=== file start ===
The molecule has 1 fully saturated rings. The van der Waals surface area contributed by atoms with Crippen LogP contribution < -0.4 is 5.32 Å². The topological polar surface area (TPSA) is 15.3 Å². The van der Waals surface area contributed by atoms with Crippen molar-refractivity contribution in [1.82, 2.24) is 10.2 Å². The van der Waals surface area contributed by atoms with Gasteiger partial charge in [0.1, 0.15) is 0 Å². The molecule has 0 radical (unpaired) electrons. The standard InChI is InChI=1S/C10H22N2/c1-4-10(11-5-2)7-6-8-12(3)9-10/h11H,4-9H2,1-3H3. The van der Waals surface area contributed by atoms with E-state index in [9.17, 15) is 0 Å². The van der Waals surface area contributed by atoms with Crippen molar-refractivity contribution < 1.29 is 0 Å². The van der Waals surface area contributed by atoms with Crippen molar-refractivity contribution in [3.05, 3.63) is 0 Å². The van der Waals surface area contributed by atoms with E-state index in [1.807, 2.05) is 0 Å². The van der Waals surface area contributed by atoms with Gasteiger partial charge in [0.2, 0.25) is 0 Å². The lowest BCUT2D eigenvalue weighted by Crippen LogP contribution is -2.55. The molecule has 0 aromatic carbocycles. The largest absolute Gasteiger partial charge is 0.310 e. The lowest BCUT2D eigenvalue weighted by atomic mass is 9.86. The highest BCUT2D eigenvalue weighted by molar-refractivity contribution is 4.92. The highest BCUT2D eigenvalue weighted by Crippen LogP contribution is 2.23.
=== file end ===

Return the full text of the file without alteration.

The molecule has 1 fully saturated rings. The van der Waals surface area contributed by atoms with Crippen LogP contribution < -0.4 is 5.32 Å². The topological polar surface area (TPSA) is 15.3 Å². The van der Waals surface area contributed by atoms with Crippen molar-refractivity contribution in [1.82, 2.24) is 10.2 Å². The van der Waals surface area contributed by atoms with Gasteiger partial charge in [0.1, 0.15) is 0 Å². The molecule has 0 radical (unpaired) electrons. The standard InChI is InChI=1S/C10H22N2/c1-4-10(11-5-2)7-6-8-12(3)9-10/h11H,4-9H2,1-3H3. The van der Waals surface area contributed by atoms with E-state index in [9.17, 15) is 0 Å². The van der Waals surface area contributed by atoms with Crippen molar-refractivity contribution < 1.29 is 0 Å². The van der Waals surface area contributed by atoms with Crippen molar-refractivity contribution in [3.05, 3.63) is 0 Å². The van der Waals surface area contributed by atoms with E-state index in [1.807, 2.05) is 0 Å². The van der Waals surface area contributed by atoms with Gasteiger partial charge in [0.2, 0.25) is 0 Å². The lowest BCUT2D eigenvalue weighted by Crippen LogP contribution is -2.55. The molecule has 0 aromatic carbocycles. The largest absolute Gasteiger partial charge is 0.310 e. The lowest BCUT2D eigenvalue weighted by atomic mass is 9.86. The highest BCUT2D eigenvalue weighted by molar-refractivity contribution is 4.92. The highest BCUT2D eigenvalue weighted by Crippen LogP contribution is 2.23.